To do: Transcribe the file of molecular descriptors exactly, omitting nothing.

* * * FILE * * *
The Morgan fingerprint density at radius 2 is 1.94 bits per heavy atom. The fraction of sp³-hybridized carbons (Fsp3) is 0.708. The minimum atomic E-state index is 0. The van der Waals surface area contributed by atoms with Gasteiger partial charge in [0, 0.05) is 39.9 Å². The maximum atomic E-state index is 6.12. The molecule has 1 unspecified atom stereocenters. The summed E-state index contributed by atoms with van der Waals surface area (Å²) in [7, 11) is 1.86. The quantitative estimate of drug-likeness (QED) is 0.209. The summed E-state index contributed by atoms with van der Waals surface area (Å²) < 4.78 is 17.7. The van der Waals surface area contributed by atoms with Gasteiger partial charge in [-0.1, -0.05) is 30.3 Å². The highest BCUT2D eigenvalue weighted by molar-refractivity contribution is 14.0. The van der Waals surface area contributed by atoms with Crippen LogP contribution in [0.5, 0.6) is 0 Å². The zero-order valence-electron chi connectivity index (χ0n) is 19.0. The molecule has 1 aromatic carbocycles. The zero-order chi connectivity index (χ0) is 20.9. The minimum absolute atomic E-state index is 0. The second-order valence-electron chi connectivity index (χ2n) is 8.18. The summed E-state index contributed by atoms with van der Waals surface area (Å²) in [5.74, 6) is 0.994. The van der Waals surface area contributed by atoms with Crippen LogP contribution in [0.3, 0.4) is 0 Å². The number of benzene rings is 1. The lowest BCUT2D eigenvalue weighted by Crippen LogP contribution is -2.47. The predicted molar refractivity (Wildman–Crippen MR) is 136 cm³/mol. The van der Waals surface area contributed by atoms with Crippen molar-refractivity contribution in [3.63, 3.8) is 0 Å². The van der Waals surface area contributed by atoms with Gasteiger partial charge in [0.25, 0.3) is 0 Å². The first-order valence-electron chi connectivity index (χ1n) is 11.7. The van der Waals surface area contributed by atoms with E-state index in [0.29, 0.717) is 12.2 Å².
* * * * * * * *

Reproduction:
The Morgan fingerprint density at radius 2 is 1.94 bits per heavy atom. The fraction of sp³-hybridized carbons (Fsp3) is 0.708. The minimum atomic E-state index is 0. The van der Waals surface area contributed by atoms with Gasteiger partial charge in [0, 0.05) is 39.9 Å². The maximum atomic E-state index is 6.12. The molecule has 1 unspecified atom stereocenters. The summed E-state index contributed by atoms with van der Waals surface area (Å²) in [7, 11) is 1.86. The quantitative estimate of drug-likeness (QED) is 0.209. The summed E-state index contributed by atoms with van der Waals surface area (Å²) < 4.78 is 17.7. The van der Waals surface area contributed by atoms with Gasteiger partial charge in [-0.1, -0.05) is 30.3 Å². The highest BCUT2D eigenvalue weighted by molar-refractivity contribution is 14.0. The van der Waals surface area contributed by atoms with Crippen LogP contribution in [0.5, 0.6) is 0 Å². The zero-order valence-electron chi connectivity index (χ0n) is 19.0. The molecule has 1 aromatic carbocycles. The zero-order chi connectivity index (χ0) is 20.9. The minimum absolute atomic E-state index is 0. The second-order valence-electron chi connectivity index (χ2n) is 8.18. The summed E-state index contributed by atoms with van der Waals surface area (Å²) in [5.74, 6) is 0.994. The van der Waals surface area contributed by atoms with Crippen LogP contribution in [0.3, 0.4) is 0 Å². The number of benzene rings is 1. The lowest BCUT2D eigenvalue weighted by Crippen LogP contribution is -2.47. The predicted molar refractivity (Wildman–Crippen MR) is 136 cm³/mol. The van der Waals surface area contributed by atoms with Crippen molar-refractivity contribution in [3.63, 3.8) is 0 Å². The van der Waals surface area contributed by atoms with Gasteiger partial charge in [0.25, 0.3) is 0 Å². The first-order valence-electron chi connectivity index (χ1n) is 11.7. The van der Waals surface area contributed by atoms with E-state index in [0.29, 0.717) is 12.2 Å².